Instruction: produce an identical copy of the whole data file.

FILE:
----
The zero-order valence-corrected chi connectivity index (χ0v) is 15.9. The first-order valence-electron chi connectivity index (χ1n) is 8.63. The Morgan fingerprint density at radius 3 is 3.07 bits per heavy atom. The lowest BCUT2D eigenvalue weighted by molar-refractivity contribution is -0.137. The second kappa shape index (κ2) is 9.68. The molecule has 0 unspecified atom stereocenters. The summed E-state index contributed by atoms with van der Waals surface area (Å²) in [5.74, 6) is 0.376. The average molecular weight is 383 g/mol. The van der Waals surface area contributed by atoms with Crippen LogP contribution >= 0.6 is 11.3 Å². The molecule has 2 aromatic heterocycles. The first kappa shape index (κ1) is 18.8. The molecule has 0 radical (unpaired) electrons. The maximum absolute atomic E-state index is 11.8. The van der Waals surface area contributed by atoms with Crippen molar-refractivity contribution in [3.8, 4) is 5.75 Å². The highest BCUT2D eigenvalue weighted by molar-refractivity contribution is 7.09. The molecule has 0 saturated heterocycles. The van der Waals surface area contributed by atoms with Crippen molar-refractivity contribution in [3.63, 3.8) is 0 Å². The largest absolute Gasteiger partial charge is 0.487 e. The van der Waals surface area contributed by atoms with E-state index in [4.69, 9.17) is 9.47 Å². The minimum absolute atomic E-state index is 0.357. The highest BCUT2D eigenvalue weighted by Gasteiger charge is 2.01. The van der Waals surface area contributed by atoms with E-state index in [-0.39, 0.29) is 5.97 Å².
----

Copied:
The zero-order valence-corrected chi connectivity index (χ0v) is 15.9. The first-order valence-electron chi connectivity index (χ1n) is 8.63. The Morgan fingerprint density at radius 3 is 3.07 bits per heavy atom. The lowest BCUT2D eigenvalue weighted by molar-refractivity contribution is -0.137. The second kappa shape index (κ2) is 9.68. The molecule has 0 unspecified atom stereocenters. The summed E-state index contributed by atoms with van der Waals surface area (Å²) in [5.74, 6) is 0.376. The average molecular weight is 383 g/mol. The van der Waals surface area contributed by atoms with Crippen LogP contribution >= 0.6 is 11.3 Å². The molecule has 2 aromatic heterocycles. The first kappa shape index (κ1) is 18.8. The molecule has 0 radical (unpaired) electrons. The maximum absolute atomic E-state index is 11.8. The van der Waals surface area contributed by atoms with Crippen molar-refractivity contribution in [3.8, 4) is 5.75 Å². The highest BCUT2D eigenvalue weighted by molar-refractivity contribution is 7.09. The molecule has 0 saturated heterocycles. The van der Waals surface area contributed by atoms with Crippen molar-refractivity contribution in [3.63, 3.8) is 0 Å². The largest absolute Gasteiger partial charge is 0.487 e. The van der Waals surface area contributed by atoms with E-state index in [4.69, 9.17) is 9.47 Å². The minimum absolute atomic E-state index is 0.357. The highest BCUT2D eigenvalue weighted by Gasteiger charge is 2.01. The van der Waals surface area contributed by atoms with E-state index in [-0.39, 0.29) is 5.97 Å².